April 6, 2012 Good Friday MEMO
Deposition from the Cross, thirteenth century, Volterra, Italy

Services for Good Friday at Saint Andrew's: Noon to 1:30 -- Meditations at the Cross, for which you are invited to come and go as you schedule allows. This evening at 7:00 PM -- The Liturgy of the Passion, with hymns, readings, solemn collects, and communion from the reserved sacrament. [Please note: Yesterday's posting was INCORRECT. Tonight's service will be at 7:00.]

The washing of the bare altar in preparation for Good Friday and Holy Saturday

Holy Saturday: Children's Easter Garden gathering 12:30 to 2 with bag lunch.

The Great Vigil of Easter: Saturday at 8 PM with kindling the new fire, the Vigil readings, and the first Eucharist of Easter. Bring your bells to ring at the Easter acclamation!!!

Easter Day: 8 AM and 10 AM, with Easter reception following both services.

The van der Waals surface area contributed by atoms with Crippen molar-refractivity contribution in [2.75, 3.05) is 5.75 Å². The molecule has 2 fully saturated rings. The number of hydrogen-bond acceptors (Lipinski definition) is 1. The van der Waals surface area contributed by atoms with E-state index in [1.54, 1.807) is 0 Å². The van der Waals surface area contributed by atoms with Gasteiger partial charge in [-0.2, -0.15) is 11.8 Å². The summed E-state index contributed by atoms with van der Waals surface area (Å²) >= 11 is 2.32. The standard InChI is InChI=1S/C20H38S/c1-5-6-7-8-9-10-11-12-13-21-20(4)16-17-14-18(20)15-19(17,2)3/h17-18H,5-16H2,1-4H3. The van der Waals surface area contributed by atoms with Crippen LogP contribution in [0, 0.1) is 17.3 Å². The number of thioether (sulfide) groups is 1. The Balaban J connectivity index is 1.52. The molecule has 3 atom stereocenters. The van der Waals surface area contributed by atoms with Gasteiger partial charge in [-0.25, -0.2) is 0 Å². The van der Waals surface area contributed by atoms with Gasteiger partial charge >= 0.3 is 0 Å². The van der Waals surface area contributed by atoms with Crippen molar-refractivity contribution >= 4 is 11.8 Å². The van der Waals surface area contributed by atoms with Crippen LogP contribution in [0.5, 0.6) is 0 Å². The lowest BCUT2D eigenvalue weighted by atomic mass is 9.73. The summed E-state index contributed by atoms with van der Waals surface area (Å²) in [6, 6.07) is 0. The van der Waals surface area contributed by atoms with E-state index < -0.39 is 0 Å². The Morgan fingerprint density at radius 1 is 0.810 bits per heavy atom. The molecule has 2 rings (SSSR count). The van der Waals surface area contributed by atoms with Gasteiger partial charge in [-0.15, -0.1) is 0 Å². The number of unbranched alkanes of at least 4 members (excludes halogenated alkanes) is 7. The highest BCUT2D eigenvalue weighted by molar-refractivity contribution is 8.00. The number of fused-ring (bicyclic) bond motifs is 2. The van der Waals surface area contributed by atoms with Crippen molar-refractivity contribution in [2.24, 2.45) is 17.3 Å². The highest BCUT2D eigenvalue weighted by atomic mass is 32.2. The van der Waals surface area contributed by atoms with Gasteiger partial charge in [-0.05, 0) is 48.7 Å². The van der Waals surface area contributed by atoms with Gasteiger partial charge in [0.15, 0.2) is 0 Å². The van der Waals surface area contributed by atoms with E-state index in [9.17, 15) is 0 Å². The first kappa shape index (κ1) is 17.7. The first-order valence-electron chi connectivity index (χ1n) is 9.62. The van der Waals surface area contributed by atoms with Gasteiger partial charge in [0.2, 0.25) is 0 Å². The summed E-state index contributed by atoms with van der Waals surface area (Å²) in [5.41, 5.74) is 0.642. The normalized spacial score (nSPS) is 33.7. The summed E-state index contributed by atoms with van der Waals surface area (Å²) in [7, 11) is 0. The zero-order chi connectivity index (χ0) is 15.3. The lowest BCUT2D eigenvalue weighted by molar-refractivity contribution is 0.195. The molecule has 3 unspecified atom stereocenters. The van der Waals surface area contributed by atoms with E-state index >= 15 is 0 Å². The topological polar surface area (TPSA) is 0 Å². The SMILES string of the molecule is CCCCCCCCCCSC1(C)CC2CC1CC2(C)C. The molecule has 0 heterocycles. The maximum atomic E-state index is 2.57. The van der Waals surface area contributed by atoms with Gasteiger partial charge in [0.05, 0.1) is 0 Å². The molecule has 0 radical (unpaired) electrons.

Easter Dinner: 5 PM Dinner Bell, hosted by the Raus and the Souths!

Food for Reflection for Good Friday from Poet Denise Levertov...

"Salvator Mundi: Via Crucis"

Maybe He looked indeed
much as Rembrandt envisioned Him
in those small heads that seem in fact
portraits of more than a model.
A dark, still young, very intelligent face,
a soul-mirror gaze of deep understanding, un judging.
That face, in extremis, would have clenched its teeth
in a grimace not shown in even the great crucifixions.
The burden of humanness (I begin to see) exacted from Him
that He taste also the humiliation of dread,
cold sweat of wanting to let the whole thing go,
like any mortal hero out of his depth,
like anyone who has taken a step too far
and wants herself back.
The painters, even the greatest, don’t show how,
in the midnight Garden,
or staggering uphill under the weight of the Cross,
he went through with even the human longing
to simply cease, to not be.
Not torture of body,
not the hideous betrayals humans commit,
not the faithless weakness of friends, and surely
not the anticipation of death (not then, in agony’s grip)
was Incarnation’s heaviest weight,
but this sickened desire to renege,
to step back from what He, Who was God,
had promised Himself, and had entered
time and flesh to enact.
Sublime acceptance, to be absolute, had to have welled
up from those depths where purpose
drifted for mortal moments.

Blessings on this holy day,

Pieta, Michelangelo, 1498-99
Saint Peter's, Vatican City